ChaCha builds on a 512 bit permutation and then applies a feed-forward by xoring the input into the output. Without truncation, that feed forward is essential for one-way-ness.
We're going to build a one-way function that maps a 32 byte value
x to another 32 byte value
Using truncated ChaCha including the feed-forward
x into the 32
key part of the input, put the normal constant into the 16 constant part and put something public (e.g. a constant or perhaps some kind of tweak) into the 16 byte nonce/offset part. Compute ChaCha including the feed-forward. Take whichever 32 bytes of output you like as
y implies being able to recover the ChaCha key from the key-stream. So this is a secure one way function if ChaCha is a secure stream cipher.
Using truncated ChaCha without the feed-forward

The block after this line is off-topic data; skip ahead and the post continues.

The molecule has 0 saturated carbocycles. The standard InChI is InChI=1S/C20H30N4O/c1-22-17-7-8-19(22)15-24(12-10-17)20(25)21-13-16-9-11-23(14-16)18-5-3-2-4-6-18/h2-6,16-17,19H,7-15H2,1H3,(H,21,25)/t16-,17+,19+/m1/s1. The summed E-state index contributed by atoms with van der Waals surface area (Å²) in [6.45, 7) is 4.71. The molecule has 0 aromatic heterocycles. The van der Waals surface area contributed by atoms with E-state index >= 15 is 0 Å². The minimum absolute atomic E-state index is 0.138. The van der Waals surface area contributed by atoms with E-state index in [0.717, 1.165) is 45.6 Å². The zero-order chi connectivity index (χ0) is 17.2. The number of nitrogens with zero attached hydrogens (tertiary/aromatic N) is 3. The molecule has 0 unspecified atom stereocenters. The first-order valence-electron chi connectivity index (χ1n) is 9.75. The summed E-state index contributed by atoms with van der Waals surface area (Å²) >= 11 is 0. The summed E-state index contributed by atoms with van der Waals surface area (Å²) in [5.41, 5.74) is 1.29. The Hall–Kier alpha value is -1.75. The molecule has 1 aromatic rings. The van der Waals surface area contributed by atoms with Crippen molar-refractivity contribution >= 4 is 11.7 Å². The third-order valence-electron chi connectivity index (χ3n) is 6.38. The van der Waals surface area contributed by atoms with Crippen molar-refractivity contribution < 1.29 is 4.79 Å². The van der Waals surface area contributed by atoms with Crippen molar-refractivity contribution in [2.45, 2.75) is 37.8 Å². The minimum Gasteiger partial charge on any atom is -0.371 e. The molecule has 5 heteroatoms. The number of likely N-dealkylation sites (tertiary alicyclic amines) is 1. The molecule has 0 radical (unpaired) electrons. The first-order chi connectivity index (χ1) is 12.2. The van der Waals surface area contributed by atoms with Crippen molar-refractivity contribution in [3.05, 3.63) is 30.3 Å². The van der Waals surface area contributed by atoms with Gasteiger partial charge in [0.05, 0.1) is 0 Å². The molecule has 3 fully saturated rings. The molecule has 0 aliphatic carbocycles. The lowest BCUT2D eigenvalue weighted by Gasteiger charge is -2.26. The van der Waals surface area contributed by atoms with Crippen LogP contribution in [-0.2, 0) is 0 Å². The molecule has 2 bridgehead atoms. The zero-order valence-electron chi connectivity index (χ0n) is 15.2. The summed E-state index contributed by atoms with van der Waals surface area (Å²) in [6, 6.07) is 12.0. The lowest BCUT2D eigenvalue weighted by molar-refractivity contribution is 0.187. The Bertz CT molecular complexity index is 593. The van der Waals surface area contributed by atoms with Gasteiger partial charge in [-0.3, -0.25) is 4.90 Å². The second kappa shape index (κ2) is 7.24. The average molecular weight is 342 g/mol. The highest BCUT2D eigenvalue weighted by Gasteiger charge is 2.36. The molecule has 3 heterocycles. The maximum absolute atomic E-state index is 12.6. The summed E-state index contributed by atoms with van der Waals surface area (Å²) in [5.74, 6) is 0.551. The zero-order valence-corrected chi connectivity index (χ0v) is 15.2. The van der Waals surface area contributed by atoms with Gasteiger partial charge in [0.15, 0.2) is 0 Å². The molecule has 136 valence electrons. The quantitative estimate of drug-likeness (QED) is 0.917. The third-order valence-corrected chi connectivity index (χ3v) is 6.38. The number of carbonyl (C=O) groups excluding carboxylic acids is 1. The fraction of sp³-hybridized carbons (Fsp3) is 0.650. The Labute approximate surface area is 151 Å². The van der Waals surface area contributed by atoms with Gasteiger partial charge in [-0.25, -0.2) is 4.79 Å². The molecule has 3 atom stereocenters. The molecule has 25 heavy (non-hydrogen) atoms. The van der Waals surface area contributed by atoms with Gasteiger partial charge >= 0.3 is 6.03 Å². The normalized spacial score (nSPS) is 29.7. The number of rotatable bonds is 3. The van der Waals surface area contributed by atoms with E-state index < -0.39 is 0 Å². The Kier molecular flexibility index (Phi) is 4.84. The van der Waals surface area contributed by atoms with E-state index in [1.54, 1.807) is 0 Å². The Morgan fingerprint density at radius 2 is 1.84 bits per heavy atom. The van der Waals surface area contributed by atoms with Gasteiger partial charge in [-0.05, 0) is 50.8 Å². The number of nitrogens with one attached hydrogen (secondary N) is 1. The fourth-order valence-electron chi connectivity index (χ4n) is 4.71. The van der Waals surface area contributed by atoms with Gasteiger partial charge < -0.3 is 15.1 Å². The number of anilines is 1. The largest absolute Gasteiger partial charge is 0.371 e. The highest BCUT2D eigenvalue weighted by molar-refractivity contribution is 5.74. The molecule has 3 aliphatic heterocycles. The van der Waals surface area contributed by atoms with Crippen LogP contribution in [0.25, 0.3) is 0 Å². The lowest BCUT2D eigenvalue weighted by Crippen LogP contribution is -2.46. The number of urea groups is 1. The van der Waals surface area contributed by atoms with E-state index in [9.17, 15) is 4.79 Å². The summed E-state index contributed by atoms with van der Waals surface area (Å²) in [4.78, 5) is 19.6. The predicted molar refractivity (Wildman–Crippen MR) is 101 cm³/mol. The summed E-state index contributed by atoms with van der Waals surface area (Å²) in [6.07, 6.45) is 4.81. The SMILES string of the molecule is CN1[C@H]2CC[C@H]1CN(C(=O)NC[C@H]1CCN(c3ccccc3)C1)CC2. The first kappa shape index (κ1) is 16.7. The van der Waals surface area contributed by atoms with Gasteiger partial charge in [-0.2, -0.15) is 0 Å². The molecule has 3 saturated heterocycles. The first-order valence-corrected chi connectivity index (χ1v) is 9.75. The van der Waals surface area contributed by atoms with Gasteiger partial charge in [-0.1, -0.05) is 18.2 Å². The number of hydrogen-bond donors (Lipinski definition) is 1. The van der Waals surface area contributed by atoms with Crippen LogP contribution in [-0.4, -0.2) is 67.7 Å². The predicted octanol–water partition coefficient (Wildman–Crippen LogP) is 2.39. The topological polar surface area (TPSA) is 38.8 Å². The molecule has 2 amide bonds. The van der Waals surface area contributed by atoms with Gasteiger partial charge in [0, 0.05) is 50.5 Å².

Since you truncate the output to half the permutation size the feed-forward isn't strictly necessary for one-way-ness.
In practice it doesn't matter which 32 bytes of output you choose, but if you want a security reduction to ChaCha it does.
The idea behind the proof is that the attacker knows 32 bytes of the input: the nonce and the constant. So they can undo that part of the feed-forward. This means that if you choose only the part of the output that's xor-ed with the nonce/constant but not the part of the input that's xor-ed with the key, you can omit the xor while retaining a security proof that this is as strong as ChaCha itself.
This construction mirrors the construction of HSalsa, so you could call it HChaCha. One important issue here is that Salsa puts the key into different words than ChaCha, so you need to take different words from the output in HChaCha.
=> take words 0, 1, 2, 3, 12, 13, 14, 15 as output.
My recommendation is to use HChaCha instead of ChaCha. Same security, better performance.
One interesting modification is to use a different nonce for each call, functioning as a tweak. It probably doesn't gain you much, but shouldn't hurt either.